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Literature / Opus 100

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FRANKLY, I never planned it this way. I never planned anything at all in my writing career. I don't even have an agent to do my planning for me. I just worked along, from day to day, as the spirit moved me, rather like the cheerful idiot I seem to be, and everything broke right.

Written by Isaac Asimov, this collection/Novel was first published in 1969 by Houghton Mifflin. In the introduction, Dr Asimov claims this book came about from a luncheon with the publishers. The idea suggested by the representatives of Houghton Mifflin was to write essentially an Autobiographical novel of his first 99 published books, with Opus 100 being a hundred book celebration of his career.

Works wholly reprinted by Opus 100

Opus 100 provides examples of:

  • Autobiography: This is the first autobiography published by Dr Asimov, and it focuses on his journey as a writer; his earliest attempts at storytelling, to his first few novels, to his most recent efforts as both a Science Fiction writer, and a writer of science fact. This novel takes its name from being the one hundredth book he published.
  • Composite Character: On page 222, Dr. Asimov tells readers that Cleon II and General Bel Riose of "The Dead Hand" are mostly based on Justinian and Belisarius from sixth century Rome, but also had bits of Tiberius and Sejanus from first century Rome. These characters were chosen based on his interest in history, covered in "Part 8".
  • Compressed Adaptation: In addition to reprinting some of his shorter works, Dr Asimov also includes excerpts from about forty more works that were published within his first hundred books. Such segments range from a few sentences to most of a chapter.
  • Death of the Author: Dr Asimov describes his introduction to this concept at the end of "Part 3. Mathematics"; when a German philosopher told him, "What makes you think, just because you wrote the story that you know anything at all about it?"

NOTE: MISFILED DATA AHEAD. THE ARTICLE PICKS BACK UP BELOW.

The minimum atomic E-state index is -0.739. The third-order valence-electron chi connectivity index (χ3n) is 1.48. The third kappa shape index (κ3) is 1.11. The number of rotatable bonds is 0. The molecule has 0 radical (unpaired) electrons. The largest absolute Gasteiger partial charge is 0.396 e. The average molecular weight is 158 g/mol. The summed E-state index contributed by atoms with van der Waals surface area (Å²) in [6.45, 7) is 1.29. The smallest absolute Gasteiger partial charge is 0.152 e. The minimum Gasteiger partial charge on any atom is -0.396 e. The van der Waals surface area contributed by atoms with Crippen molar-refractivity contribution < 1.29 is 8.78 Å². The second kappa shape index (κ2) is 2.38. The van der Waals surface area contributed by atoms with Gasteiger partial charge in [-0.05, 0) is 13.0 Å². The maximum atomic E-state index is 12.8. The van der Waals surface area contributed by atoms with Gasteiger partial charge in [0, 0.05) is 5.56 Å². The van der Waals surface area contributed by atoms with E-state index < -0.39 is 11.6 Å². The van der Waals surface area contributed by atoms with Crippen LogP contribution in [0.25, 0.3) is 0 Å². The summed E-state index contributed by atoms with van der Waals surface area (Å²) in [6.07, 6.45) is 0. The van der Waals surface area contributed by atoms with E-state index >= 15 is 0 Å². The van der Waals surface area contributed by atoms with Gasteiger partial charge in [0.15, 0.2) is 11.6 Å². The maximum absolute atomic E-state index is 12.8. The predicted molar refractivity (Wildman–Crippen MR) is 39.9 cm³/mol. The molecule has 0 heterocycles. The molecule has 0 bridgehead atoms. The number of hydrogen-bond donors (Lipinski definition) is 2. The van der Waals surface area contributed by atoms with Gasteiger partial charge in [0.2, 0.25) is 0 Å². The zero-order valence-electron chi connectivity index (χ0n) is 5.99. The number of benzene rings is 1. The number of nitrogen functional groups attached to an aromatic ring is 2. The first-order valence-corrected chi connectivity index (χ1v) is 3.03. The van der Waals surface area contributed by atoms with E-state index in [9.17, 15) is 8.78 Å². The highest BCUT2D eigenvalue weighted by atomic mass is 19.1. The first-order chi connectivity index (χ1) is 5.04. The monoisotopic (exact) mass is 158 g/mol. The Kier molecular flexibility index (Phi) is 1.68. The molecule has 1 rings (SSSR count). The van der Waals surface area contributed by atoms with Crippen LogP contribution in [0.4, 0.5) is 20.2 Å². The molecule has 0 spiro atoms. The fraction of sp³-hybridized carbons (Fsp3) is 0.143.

• Dedication: Dr Asimov dedicated this book "To Time and Circumstance, which have been kind to me."
  • Framing Device: This Autobiography is also an excuse for Dr Asimov to reprint excerpts from his books and columns, and a small collection of his short fiction. He breaks everything into eleven sections, talking about them in relative isolation, even when they overlap due to his eclectic nature.
  • In Case You Forgot Who Wrote It: In "Part 4. Physics", Dr Asimov describes how, in his first hundred books, several publishers had decided to include "Asimov's" in the title.
  • Know-Nothing Know-It-All: At the end of "Part 6. Biology", Dr Asimov describes when a radio talk show host had expected him to be an expert on brains because of his recent book, The Human Brain. Asimov, however, refused, explaining that everything he knew (and more than he could remember) went into the book. The only thing he admitted to being an expert on? Sounding like an expert.
  • Lame Pun Reaction: Dr Asimov relates an anecdote where he suggested a baby name for his friends, Mr and Mrs Mamber. He told them that if they had a daughter, named "Rebekah", then she'd inevitably get the nickname "Ree", and become known as "Ree Mamber". According to Dr Asimov, they refused to associate with him for the rest of the night.
  • My Friends... and Zoidberg: Dr Asimov describes his relationship with publishers as wonderful, except for Gnome Press. He was very happy when Doubleday obtained their publishing licenses and began reprinting the four books Gnome Press had owned. These four books were I, Robot and The Foundation Trilogy.
  • Science Marches On: The author grumbles about the tendency of scientists to get things wrong and updating their understanding. His problem is that it makes his well-researched stories appear to be Artistic License.
  • Separated by a Common Language: Dr Asimov, raised in America, describes his surprise to find that his book, Quick And Easy Math had been changed by the British publisher to Quick and Easy Maths.
  • Shout-Out: As a description of his life to the point of publishing one hundred books, many popular Pulp Magazine titles are mentioned for having inspired or published his work, as well as various other publishers and magazines he had been published in. Here are other titles and authors he mentions.
  • Spell My Name With An S: Starting on page 102, Dr Asimov begins sharing examples of when publishers had gotten his name wrong on the covers of his books, introduced because he had seen a British version of one of his books change the title to Quick and Easy Maths.
  • Sports Widow: Dr Asimov describes being married to a writer as a fate worse than death because he is "physically home and mentally absent". This book was published while he was married to his first wife, Gertrude Blugerman, who disliked his decision to write. Janet Jeppson would have a different opinion.